Pidgeon and Bobby Russo, his crew captain and brother of Fire Chief Francis “Cootie” Russo, set up a 2½-inch hose at the hydrant at today’s Cooper Fox, at the back end of Clinton Plaza.

“I remember the blue flames from all the alcohol that was burning,” he recalled.

At one point, as the fire appeared very close to a neighboring apartment house, he and Russo hammered on the doors of apartments in the building, awakening college coeds and protecting them with their shields as the girls hurried to safety.

Early Morning Fire Destroys Nate’s Tire & Auto

Early Morning Blaze

Guts Nate’s Auto, Tire

Fire investigators Joe Tiemann, in green, and Brian Knapp look through the remains of Nate’s Tire & Auto following an early-morning fire today. (Ian Austin/

By IAN AUSTIN • Special to

ONEONTA – The Oneonta Fire Department had to shut down the railroad tracks on Railroad Avenue this morning to battle a blaze that destroyed Nate’s Tire & Auto.

According to Robert O’Brien, director, Otsego County 911, the call came in at 3:52 a.m. When crews arrived on scene, the garage was engulfed.




By LIBBY CUDMORE • Special to

The barn at 130 Riverstone Road from the Otsego County Real Property Tax records.

EMMONS – A man was found dead when Oneonta firefighters responded to a call about a barn fire at 130 Riverstone Road, according to Sheriff Richard J. Devlin Jr.

The Oneonta Fire Department was called to the scene of a fully involved barn fire at 11:20 p.m. last night. Schenevus, Milford and Pindars Corners all provided mutual aid, and they were on the scene until 4 a.m. this morning.

Police, Fire Rescue Woman From Mill Race Waters

Police, Fire Rescue Woman

From Frigid Mill Race Waters

By LIBBY CUDMORE • Special to

ONEONTA – Oneonta police officers and firefighters rushed to the spillway between the Oneonta Creek and Neahwa Park last evening to rescue a woman who had gone into the water in an alleged suicide attempt, OPD Lt. Christopher Witzenburg reports.

The woman, 34, was reported missing by family members who told police she had threatened self-harm. She allegedly told her family that she was under a bridge by some water, and Officer Kristen Lapointe spotted her behind the Post Office, headed south towards the railroad tracks.

When Lapointe attempted to make contact with her, the woman went into the creek at the Neahwa Park spillway.

Fire Damages Back Porch, Kitchen Of Oneonta Home

Four Fire Companies Save House

Fire Damages Back Porch,

Kitchen Of Oneonta Home

Oneonta Fire Chief Patrick Pidgeon was called to to the scene of a house fire on Winney Hill Road. Though the fire damaged the back porch and kitchen, the house itself was spared. (Ian Austin/

ONEONTA – A fire at a home on Winney Hill Road in Oneonta started on the back porch and spread into the kitchen, but fire companies were able to put it out before it consumed the whole house, Oneonta Fire Chief Patrick Pidgeon reported.

According to Pidgeon, the fire at the house on 290 Winney Hill Road, a neighbor called in the fire, which started on the back porch at 5:16 p.m. Oneonta, West Oneonta, Franklin and Franklin FAST were on the scene, with Otego and Laurens Fire and EMS squads on  standby and for coverage, and fire fighters quickly knocked the fire down.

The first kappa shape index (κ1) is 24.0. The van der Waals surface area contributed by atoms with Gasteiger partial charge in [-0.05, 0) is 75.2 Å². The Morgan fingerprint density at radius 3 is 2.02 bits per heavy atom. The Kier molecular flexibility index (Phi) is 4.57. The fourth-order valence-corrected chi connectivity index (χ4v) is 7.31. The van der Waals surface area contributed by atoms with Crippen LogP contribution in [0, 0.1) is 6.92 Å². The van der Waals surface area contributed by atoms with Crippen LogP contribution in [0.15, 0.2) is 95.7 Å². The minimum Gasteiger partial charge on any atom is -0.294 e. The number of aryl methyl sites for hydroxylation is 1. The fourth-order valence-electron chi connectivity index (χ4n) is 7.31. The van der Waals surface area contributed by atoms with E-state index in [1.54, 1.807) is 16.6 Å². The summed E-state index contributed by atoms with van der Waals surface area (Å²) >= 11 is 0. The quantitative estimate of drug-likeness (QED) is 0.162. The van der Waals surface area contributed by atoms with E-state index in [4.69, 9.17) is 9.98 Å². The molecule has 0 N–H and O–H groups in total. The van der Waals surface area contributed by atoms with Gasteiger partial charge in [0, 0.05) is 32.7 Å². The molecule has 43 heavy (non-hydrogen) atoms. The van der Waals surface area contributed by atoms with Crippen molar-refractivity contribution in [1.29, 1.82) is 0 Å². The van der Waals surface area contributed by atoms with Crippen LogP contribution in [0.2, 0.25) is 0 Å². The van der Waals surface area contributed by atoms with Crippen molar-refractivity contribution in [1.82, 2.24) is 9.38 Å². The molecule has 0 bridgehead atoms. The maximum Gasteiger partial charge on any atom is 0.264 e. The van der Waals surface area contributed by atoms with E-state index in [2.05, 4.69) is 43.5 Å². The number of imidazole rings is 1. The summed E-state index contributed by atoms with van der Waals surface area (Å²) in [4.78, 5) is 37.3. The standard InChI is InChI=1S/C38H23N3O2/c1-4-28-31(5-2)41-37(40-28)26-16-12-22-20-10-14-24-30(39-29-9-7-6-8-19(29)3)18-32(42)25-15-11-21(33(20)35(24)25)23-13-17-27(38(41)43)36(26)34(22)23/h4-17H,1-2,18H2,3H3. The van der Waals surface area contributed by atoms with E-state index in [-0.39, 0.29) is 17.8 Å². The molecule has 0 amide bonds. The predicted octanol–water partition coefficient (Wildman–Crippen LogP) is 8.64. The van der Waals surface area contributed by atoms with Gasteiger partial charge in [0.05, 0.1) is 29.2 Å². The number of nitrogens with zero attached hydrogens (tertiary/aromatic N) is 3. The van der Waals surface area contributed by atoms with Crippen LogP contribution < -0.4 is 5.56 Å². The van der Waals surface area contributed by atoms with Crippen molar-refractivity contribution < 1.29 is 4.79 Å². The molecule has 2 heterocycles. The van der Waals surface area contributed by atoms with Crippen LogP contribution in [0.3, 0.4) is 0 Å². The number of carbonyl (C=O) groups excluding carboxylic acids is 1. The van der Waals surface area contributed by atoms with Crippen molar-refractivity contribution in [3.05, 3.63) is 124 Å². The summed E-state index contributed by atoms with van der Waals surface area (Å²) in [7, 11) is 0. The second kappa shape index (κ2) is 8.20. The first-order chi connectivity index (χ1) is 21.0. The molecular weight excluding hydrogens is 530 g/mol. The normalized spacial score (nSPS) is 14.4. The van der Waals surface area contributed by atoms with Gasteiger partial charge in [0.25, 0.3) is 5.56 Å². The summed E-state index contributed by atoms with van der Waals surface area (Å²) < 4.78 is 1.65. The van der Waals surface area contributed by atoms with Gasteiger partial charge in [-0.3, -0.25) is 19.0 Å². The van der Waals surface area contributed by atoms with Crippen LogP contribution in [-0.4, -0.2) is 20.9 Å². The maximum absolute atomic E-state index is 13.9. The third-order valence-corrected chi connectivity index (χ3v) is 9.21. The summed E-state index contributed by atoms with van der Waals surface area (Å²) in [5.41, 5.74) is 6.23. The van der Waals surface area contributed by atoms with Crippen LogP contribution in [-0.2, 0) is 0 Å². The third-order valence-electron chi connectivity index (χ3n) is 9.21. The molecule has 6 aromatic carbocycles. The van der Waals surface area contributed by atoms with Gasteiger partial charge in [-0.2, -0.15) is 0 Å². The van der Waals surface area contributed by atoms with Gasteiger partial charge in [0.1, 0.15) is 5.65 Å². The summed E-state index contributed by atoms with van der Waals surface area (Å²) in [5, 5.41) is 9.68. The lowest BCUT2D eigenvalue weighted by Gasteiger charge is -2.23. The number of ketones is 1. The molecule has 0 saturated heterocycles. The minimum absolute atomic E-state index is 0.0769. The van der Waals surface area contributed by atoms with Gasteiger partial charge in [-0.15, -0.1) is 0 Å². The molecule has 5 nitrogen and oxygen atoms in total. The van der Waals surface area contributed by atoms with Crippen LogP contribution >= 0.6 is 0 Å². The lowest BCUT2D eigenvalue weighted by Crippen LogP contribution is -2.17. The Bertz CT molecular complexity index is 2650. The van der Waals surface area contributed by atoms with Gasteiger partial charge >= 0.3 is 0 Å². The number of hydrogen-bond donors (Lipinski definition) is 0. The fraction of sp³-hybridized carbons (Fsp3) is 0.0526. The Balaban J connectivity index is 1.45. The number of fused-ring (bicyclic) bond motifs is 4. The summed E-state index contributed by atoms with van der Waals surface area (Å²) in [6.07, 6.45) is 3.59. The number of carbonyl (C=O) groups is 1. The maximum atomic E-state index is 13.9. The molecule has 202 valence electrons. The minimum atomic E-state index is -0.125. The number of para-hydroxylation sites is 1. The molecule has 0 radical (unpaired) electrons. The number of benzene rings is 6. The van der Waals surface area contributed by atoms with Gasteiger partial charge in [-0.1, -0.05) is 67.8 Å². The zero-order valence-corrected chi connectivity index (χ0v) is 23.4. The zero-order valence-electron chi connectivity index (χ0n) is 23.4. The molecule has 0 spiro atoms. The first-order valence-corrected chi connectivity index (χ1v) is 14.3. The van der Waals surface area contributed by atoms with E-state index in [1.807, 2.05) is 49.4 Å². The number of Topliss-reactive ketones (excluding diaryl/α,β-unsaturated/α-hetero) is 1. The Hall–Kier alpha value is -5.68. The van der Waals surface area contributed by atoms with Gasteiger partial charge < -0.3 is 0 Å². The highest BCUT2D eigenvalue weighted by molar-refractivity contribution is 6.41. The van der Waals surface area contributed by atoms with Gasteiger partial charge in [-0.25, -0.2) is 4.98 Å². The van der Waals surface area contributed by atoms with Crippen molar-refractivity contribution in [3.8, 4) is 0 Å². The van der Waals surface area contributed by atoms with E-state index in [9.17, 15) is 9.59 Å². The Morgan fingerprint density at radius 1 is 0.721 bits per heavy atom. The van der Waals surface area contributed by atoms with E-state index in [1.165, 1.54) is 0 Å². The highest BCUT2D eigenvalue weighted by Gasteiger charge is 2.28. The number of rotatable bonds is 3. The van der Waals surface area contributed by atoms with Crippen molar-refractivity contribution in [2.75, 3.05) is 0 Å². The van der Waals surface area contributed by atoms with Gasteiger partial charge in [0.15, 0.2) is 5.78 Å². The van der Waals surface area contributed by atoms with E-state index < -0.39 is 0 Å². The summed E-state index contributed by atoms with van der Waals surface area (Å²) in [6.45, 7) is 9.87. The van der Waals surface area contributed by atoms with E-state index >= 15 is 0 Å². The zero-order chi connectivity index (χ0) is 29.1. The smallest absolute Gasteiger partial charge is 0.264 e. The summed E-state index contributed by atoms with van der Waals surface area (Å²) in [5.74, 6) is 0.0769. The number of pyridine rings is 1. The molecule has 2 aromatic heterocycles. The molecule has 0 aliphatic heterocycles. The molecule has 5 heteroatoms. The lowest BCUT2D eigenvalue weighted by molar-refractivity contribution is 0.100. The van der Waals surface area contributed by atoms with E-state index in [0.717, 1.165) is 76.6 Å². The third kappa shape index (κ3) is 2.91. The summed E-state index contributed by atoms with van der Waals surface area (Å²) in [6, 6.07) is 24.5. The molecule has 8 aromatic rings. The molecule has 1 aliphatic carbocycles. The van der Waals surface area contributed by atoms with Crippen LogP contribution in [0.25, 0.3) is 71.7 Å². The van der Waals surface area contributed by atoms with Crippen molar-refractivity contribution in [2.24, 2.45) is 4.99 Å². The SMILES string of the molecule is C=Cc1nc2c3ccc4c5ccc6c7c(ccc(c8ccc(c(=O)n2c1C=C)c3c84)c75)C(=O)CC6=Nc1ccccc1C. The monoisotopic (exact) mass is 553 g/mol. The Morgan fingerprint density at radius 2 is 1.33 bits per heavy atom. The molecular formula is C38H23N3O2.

Firefighters Resuscitate Cat After Oneonta Apartment Fire

Firefighters Resuscitate Cat

At Oneonta Apartment Fire

Oneonta fire fighters responded to a fire at the Mayrose Apartments on Lewis Avenue this evening. One resident, Matt Baker, was treated for smoke inhalation, and his cat, Oreo, was rescued from the fire and resuscitated with oxygen at the scene.


Oreo is resting comfortably after Oneonta Fire Captain Rob Latourette resuscitated her with oxygen.

ONEONTA – Oneonta firefighters were able to resuscitate a cat rescued from the fire in the Mayrose Apartment complex on Lewis Avenue this evening.

“She was pretty much dead when we found her,” said Capt. Rob Latourette. “I gave her oxygen and she revived quickly.”

The cat, named Oreo, is owned by Matt Baker, a resident of the apartment, was also treated at the scene for smoke inhalation. Baker, 26, managed to rescue his three guinea pigs, which are in the care of a neighbor.

A second cat, a cream-colored female named Cheeseburger, was not located in the apartment, and is believed to have run out the door when the fire broke out and is still missing.

Firefighter Delello Retires After 32 Years With OFD

Haunting Memory: 2003 Delhi Flood

Firefighter Delello Retires

After 32 Years With OFD

Jim Delello, a Critical Care Technician with the Oneonta Fire Department, finished his final shift at 8 a.m. this morning after 32 years with the OFD. (Ian Austin/

By IAN AUSTIN • Special to

ONEONTA – After 32 years with the Oneonta Fire Department, firefighter Jim Delello’s served his final tour of duty today as a critical care technician with the Oneonta Fire Department.

“You see people at their best and their worst,” he said. “It is gratifying to see the effect you have on people’s lives, and it’s good when you can see a positive outcome after a call.”

He began working with the department on Sept. 4, 1985, then came on as a full-time firefighter the following year. He was Union President for sixteen years, served on Mayor Dick Miller’s task force for the department and takes the roll of Crew Leader when the Captains are off.

Job Corps Honors Fallen Hero Heller

Job Corps Honors

Fallen Hero Heller

Chris Kuhn, Director of the Oneonta Job Corps Academy, addresses family, friends and firefighters gathered in ‘the octagon,’ a hallway interchange on the third floor of Oneonta Job Corps named in honor of the late John D. Heller, who lost his life in December rescuing his fiancee and their nephews from the Walling Street arson. “We love him and we miss him.” said Kuhn. “It is our hope that when people walk through this space they will see his story and be inspired.” Members of the Oneonta Fire Department were present, as well as Mayor Gary Herzig, who remarked “This intersection was always full of life, it is only fitting it should be named after him.” At right, Heller’s fianceé Amber Roe speaks beneath his photo. “This is where we met. We spent a lot of time here talking and it was here fell in love.” Photos and stories of Heller’s life and sacrifice, along with his helmet signed by loved ones, are now on display in the John D. Heller Memorial. (Ian Austin/